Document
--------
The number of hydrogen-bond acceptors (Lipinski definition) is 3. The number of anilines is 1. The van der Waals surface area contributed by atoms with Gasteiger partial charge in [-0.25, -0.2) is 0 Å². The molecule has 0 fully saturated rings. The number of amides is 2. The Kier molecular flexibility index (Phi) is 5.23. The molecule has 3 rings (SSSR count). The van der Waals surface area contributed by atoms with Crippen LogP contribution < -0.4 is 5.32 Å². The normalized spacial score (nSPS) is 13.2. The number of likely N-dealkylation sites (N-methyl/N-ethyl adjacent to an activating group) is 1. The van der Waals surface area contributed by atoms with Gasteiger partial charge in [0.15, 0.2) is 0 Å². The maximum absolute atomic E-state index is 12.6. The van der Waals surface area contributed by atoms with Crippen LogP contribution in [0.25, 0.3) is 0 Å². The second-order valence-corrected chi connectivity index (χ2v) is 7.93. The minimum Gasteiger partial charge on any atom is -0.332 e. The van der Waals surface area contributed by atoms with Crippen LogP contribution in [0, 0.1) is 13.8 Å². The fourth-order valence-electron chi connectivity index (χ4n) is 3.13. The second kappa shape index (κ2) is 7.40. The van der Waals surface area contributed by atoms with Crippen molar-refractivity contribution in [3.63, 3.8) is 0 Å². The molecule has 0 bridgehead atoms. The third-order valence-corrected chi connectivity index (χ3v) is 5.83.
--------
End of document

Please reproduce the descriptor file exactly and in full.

The number of hydrogen-bond acceptors (Lipinski definition) is 3. The number of anilines is 1. The van der Waals surface area contributed by atoms with Gasteiger partial charge in [-0.25, -0.2) is 0 Å². The molecule has 0 fully saturated rings. The number of amides is 2. The Kier molecular flexibility index (Phi) is 5.23. The molecule has 3 rings (SSSR count). The van der Waals surface area contributed by atoms with Crippen LogP contribution < -0.4 is 5.32 Å². The normalized spacial score (nSPS) is 13.2. The number of likely N-dealkylation sites (N-methyl/N-ethyl adjacent to an activating group) is 1. The van der Waals surface area contributed by atoms with Gasteiger partial charge in [0.15, 0.2) is 0 Å². The maximum absolute atomic E-state index is 12.6. The van der Waals surface area contributed by atoms with Crippen LogP contribution in [0.25, 0.3) is 0 Å². The second-order valence-corrected chi connectivity index (χ2v) is 7.93. The minimum Gasteiger partial charge on any atom is -0.332 e. The van der Waals surface area contributed by atoms with Crippen LogP contribution in [0, 0.1) is 13.8 Å². The fourth-order valence-electron chi connectivity index (χ4n) is 3.13. The second kappa shape index (κ2) is 7.40. The van der Waals surface area contributed by atoms with Crippen molar-refractivity contribution in [3.63, 3.8) is 0 Å². The molecule has 0 bridgehead atoms. The third-order valence-corrected chi connectivity index (χ3v) is 5.83.